Tesla’s Carbon Footprint Is Finally Coming Into Focus, and It’s Bigger Than the Company Ever Let On

Table of Contents
Published on:
April 30, 2023
Updated on:
May 10, 2023

With the release of Tesla’s 2022 Impact Report, the electric car company’s carbon footprint has come to light for the first time. Tesla’s disclosed numbers give the clearest picture of its carbon emissions, which are much bigger than ever reported in the past, causing the company to come under scrutiny for its environmentally hazardous practices. 

Last year, the company revealed only how much greenhouse gas pollution it generated from customers charging their electronic vehicles and its direct operations. Although that amounted to roughly 2.5 million metric tons of carbon dioxide, it was not the complete picture as Tesla failed to include their supply chain pollution. This is an important piece of missing information as it makes up a large portion of a company’s carbon footprint. 

Tesla's Supply Chain Emissions

Calculate Your Tesla's Carbon Emissions (Find Your Tesla's Carbon Footprint)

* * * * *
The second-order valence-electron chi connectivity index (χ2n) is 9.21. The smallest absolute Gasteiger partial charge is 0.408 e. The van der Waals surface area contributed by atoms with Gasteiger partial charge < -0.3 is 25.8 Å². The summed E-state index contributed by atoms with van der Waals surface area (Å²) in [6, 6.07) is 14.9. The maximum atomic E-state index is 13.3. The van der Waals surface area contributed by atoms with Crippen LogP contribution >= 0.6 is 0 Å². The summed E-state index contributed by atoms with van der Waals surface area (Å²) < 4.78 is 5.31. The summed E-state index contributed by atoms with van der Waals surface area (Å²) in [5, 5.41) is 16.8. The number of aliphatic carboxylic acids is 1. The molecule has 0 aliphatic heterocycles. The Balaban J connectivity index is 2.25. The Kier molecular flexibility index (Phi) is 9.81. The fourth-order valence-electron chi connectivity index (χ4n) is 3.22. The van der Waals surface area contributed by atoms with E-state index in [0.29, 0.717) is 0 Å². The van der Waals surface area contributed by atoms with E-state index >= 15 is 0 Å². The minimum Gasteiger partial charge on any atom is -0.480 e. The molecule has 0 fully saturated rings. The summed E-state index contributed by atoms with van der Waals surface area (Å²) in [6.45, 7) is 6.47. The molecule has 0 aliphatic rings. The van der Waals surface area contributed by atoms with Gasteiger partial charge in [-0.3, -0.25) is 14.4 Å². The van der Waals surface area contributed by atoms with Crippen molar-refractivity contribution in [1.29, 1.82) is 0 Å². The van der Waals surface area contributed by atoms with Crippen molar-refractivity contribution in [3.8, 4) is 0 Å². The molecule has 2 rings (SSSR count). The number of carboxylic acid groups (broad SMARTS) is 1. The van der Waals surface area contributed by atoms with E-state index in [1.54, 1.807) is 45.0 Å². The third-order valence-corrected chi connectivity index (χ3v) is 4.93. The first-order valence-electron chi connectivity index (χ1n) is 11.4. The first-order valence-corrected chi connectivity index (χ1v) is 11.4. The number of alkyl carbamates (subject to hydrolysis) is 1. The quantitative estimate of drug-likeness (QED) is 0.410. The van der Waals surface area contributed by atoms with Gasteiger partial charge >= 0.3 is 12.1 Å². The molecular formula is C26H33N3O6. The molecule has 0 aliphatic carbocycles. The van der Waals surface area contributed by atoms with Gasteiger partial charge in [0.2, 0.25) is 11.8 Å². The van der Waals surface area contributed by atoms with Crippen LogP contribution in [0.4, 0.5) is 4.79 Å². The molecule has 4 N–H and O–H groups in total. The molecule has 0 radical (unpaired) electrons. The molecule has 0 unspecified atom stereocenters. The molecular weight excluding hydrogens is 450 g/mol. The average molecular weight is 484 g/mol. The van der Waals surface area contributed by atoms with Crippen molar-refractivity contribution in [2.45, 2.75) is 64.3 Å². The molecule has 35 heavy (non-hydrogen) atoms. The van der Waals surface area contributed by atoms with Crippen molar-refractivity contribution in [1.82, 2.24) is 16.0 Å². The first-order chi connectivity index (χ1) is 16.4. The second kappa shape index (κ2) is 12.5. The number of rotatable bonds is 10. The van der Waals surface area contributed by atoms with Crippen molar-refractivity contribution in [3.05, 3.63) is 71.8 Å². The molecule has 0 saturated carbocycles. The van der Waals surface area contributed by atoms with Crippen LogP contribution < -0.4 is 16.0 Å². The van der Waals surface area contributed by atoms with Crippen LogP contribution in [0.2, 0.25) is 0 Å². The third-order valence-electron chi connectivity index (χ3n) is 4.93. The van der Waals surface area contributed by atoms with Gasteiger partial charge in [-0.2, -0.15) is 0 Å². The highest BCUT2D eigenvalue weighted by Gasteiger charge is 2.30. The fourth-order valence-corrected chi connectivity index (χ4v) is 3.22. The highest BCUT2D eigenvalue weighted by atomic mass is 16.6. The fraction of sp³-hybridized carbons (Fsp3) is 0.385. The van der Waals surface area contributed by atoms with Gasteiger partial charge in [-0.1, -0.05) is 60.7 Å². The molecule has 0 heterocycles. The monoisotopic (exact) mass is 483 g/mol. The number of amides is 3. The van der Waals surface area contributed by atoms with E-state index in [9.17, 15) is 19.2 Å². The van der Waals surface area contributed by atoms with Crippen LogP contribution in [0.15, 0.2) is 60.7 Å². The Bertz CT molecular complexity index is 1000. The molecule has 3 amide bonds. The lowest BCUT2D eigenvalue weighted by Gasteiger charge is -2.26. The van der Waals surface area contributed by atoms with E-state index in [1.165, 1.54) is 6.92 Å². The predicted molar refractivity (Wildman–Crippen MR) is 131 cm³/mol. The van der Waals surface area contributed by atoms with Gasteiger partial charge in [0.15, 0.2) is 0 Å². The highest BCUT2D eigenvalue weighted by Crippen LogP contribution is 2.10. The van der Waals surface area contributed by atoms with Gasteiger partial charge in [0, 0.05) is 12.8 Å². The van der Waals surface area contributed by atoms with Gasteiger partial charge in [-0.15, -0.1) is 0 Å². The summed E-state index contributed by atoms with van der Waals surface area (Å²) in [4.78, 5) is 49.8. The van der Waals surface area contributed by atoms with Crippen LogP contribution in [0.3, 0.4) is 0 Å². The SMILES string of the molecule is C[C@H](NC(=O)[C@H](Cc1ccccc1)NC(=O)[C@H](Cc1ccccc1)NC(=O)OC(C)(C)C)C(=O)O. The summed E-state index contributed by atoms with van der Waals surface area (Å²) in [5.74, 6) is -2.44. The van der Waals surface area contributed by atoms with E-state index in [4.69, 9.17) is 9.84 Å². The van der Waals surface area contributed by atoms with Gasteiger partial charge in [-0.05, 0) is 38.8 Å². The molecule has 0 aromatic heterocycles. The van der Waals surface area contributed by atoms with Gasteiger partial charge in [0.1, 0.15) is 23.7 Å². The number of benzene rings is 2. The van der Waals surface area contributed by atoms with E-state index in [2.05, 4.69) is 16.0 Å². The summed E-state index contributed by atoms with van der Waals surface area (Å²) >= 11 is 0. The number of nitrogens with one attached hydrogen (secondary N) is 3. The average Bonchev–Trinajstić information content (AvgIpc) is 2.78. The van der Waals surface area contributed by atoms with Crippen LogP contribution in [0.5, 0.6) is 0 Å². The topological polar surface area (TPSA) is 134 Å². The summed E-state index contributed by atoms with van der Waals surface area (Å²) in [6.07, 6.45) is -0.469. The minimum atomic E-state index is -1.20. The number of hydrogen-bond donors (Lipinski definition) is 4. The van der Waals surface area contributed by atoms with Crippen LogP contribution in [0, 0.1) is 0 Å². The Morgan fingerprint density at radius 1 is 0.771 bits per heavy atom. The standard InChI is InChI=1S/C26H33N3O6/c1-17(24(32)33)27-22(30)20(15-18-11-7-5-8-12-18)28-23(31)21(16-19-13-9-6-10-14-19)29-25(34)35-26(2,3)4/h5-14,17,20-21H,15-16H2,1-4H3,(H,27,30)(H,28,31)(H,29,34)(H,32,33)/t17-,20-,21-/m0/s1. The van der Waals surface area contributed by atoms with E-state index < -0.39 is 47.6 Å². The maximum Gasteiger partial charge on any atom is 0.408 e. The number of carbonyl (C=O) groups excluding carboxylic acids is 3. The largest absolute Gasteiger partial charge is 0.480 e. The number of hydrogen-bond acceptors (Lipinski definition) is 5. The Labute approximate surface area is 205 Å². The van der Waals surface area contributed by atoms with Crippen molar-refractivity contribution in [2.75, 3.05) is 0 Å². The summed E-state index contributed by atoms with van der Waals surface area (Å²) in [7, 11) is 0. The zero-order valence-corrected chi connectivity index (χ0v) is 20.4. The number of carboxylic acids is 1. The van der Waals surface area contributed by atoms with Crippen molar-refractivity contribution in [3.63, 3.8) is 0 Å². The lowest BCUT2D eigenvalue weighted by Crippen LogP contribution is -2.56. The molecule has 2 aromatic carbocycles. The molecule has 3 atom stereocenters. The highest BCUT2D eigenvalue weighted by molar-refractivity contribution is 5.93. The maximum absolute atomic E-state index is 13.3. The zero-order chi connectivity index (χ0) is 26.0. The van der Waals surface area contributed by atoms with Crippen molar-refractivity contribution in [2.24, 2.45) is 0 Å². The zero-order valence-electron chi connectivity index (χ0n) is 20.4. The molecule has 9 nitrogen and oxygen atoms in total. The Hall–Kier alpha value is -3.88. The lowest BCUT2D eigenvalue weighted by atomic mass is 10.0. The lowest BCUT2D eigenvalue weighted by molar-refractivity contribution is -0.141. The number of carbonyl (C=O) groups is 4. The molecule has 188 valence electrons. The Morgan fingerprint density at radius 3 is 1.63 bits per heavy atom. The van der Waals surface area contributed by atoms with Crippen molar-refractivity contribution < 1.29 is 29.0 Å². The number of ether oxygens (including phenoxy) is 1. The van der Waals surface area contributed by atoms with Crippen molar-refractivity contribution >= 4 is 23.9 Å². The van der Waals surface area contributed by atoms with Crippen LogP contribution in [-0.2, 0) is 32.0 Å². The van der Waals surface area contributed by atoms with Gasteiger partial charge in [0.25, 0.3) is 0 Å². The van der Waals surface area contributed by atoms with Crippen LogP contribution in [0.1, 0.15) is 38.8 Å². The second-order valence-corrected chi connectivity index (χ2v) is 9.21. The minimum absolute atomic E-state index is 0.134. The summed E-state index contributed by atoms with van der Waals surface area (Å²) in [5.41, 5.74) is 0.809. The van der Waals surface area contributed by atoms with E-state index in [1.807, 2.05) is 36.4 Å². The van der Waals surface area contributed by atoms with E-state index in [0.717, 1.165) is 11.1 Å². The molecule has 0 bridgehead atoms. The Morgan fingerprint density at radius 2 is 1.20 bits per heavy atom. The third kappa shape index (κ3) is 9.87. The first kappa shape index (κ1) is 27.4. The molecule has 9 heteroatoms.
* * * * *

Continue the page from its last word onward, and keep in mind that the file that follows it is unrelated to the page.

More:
Tesla recently released its Impact Report, which comes with a promise of “a sustainable future is within reach.” Still, the company’s 2022 report contains details of its carbon footprint, which is much larger than anticipated. 

In 2021 Tesla only offered public figures on the company's greenhouse gas emissions generated through direct operations and EV owners charging their vehicles, which amounted to 2.5 million metric tons of CO2. Although the number seems small compared to its competitors, it fails to include supply chain pollution arising from indirect operations, transportation, and production. Therefore, Tesla released only a fraction of their total emissions last year. 

The carbon footprints of a company are often broken down into three scopes. Scope 1 includes direct company emissions, which come from its own vehicles for travel, factories, and brick-and-mortar offices. Scope 2 includes emissions that stem from air conditioning, heating, and electricity usage in company buildings. Scope 3 focuses on the supply chain emissions and extra and indirect emissions from manufacturing and products’ lifecycle emissions. 

Usually, businesses choose to detail only Scope 1 and 2, which are smaller than Scope 3 even when combined. Therefore, a company’s carbon footprint usually appears smaller than it actually is to appear more sustainable. Only when seen as a full picture with the supply chain emissions can a company be deemed environmentally conscious. 

Model 3 Drivers Now Driving 100% Green

In the 2022 report Tesla finally released data and revealed that the first two scopes combined totaled just 610,000 metric tons of CO2. Considering the company's size, it seemed like a palpable figure for consumers and investors. However, the true total is over 31 million tons. Compared to Ford's carbon footprint (337 Million metric tons), Tesla overall carbon footprint can be considered acceptable.